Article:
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      VOA英语学习网 > 科学美国人 > 2020年科学美国人 > 科学美国人60秒科学系列 >
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      科学美国人60秒:罗马人四处寻找木材

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      This is Scientific American's 60-second Science, I'm Christopher Intagliata.

      这里是科学美国人——60秒科学系列,我是克里斯托弗·因塔格里塔。

      Rome wasn't built in a day. And neither was the Roman subway system. Underground work is slow going, because construction crews often unearth mosaics, frescos, marble. And a few years ago, they found the wooden foundations of a luxurious porch from a Roman villa.

      罗马不是一天建成的。罗马地铁系统也不是。地下工程目前进展缓慢,因为施工人员经常挖掘出镶嵌画、壁画和大理石。几年前,他们在罗马一处别墅的奢华门廊下,发现了木质房基。

      So local archaeologists called in Mauro Bernabei of the National Research Council of Italy. He's a dendrochronologist: someone who analyzes tree rings, which give age and environmental info.

      因此,当地考古学家请来了意大利国家研究委员会的毛罗·伯纳比。他是树木年代学家,主要工作是分析提供树龄和环境信息的年轮。

      "We have to study wood because it's full, really full, of information!"

      “我们需要研究木材,因为它身上全是信息!”

      Bernabei and his team found that the wooden planks were oak. But the wood's origin was harder to determine. So they compared the tree rings in the oak planks to those available in libraries of tree rings that contain timber from all over Europe. And they found a match for the Roman lumber—from the Jura region of eastern France, more than 600 miles away.

      伯纳比及其团队发现这些木板是橡木的。但是木材的来源很难确定。因此,他们将橡木板上的年轮与年轮库中的进行了对比,年轮库中包含欧洲各地的木材。他们发现了与罗马木材匹配的样本,该样本来自距罗马600多英里外的法国东部地区侏罗。

      The researchers also determined that the French timber was harvested in about 40 to 60 C.E. And some of it came from trees already up to 300 years old when they were felled. The details are in the journal PLOS ONE.

      研究人员还确定,法国木材的收获时间大约在公元40年至60年之间。有些木材来自橡木,被砍伐时树龄已达到300岁。研究详情刊登在《公共科学图书馆·综合》期刊上。

      The discovery is the first definitive evidence of oak from north of the Alps being used to build ancient Rome. And it's a reminder that the Romans had a sophisticated trading network. These logs, for example, likely floated down two rivers, across the Mediterranean and up another river to Rome.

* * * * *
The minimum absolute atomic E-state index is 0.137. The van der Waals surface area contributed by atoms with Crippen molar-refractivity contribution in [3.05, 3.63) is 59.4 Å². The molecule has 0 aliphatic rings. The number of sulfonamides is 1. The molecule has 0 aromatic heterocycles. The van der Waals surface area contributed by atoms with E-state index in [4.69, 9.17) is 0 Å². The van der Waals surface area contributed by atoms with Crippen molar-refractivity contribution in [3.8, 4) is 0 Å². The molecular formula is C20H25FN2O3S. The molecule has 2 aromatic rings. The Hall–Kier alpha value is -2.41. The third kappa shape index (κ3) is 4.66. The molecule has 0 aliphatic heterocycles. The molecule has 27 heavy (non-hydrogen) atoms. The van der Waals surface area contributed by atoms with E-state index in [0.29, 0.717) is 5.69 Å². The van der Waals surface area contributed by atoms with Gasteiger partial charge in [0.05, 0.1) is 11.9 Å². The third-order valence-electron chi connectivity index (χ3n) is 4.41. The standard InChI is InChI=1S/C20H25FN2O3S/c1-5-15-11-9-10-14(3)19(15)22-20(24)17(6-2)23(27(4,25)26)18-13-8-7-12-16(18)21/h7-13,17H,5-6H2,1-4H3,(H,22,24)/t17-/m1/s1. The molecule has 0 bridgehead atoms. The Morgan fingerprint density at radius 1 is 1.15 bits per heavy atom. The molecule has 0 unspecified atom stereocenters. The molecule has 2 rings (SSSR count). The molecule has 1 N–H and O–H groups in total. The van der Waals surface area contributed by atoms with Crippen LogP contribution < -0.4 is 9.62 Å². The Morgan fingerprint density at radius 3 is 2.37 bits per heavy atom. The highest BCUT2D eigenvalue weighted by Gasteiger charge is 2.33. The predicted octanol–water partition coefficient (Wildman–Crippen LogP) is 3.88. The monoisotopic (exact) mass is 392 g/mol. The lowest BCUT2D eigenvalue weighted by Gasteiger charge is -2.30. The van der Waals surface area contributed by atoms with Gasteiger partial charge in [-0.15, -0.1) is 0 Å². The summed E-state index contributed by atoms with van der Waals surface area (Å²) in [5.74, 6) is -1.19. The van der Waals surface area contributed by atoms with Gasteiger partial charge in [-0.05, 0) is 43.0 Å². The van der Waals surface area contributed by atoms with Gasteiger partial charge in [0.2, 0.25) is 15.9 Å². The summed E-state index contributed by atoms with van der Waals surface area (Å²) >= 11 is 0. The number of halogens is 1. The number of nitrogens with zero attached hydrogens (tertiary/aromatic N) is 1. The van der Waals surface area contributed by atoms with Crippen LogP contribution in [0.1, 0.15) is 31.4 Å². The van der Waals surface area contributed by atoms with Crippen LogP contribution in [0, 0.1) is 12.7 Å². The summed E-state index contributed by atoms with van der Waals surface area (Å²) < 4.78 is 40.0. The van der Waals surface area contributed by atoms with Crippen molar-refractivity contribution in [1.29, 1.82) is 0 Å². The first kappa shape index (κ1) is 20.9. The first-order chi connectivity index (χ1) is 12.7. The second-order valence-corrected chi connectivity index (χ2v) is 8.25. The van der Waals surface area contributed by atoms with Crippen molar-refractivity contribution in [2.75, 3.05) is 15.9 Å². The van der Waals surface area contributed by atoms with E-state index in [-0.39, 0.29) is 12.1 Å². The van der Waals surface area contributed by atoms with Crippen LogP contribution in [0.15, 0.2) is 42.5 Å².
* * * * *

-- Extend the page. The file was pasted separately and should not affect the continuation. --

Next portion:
.这一发现是阿尔卑斯山北侧橡树被用来建造古罗马的首个确凿证据。这说明罗马人已经有了复杂的贸易网络。例如,这些原木很可能沿着两条河顺流而下,跨越地中海,再顺另一条河向北漂流至罗马。

      Bernabei says Roman archaeologists usually destroy ancient wood—it's not as prized as jewelry and vases and mosaics. But he's hoping this study might change their minds

      伯纳比表示,罗马考古学家经常破坏古代木材,这些木材并不像珠宝、花瓶和镶嵌画那样被珍视。但他希望这项研究能改变他们的看法。

      "Save the wood, yes! And call me,if you don't want to save—please, call me!"

      “拯救木材,是的!联系我,如果你不想拯救木材,请联系我!”

      Thanks for listening for Scientific American's 60-second Science. I'm Christopher Intagliata.

      谢谢大家收听科学美国人——60秒科学。我是克里斯托弗·因塔利亚塔。

      This is Scientific American's 60-second Science, I'm Christopher Intagliata.

      Rome wasn't built in a day. And neither was the Roman subway system. Underground work is slow going, because construction crews often unearth mosaics, frescos, marble. And a few years ago, they found the wooden foundations of a luxurious porch from a Roman villa.

      So local archaeologists called in Mauro Bernabei of the National Research Council of Italy. He's a dendrochronologist: someone who analyzes tree rings, which give age and environmental info.

      "We have to study wood because it's full, really full, of information!"

      Bernabei and his team found that the wooden planks were oak. But the wood's origin was harder to determine. So they compared the tree rings in the oak planks to those available in libraries of tree rings that contain timber from all over Europe. And they found a match for the Roman lumber—from the Jura region of eastern France, more than 600 miles away.

      The researchers also determined that the French timber was harvested in about 40 to 60 C.E. And some of it came from trees already up to 300 years old when they were felled. The details are in the journal PLOS ONE.

      The discovery is the first definitive evidence of oak from north of the Alps being used to build ancient Rome. And it's a reminder that the Romans had a sophisticated trading network. These logs, for example, likely floated down two rivers, across the Mediterranean and up another river to Rome.

      Bernabei says Roman archaeologists usually destroy ancient wood—it's not as prized as jewelry and vases and mosaics. But he's hoping this study might change their minds.

      "Save the wood, yes! And call me,if you don't want to save—please, call me!"

      Thanks for listening for Scientific American's 60-second Science. I'm Christopher Intagliata.


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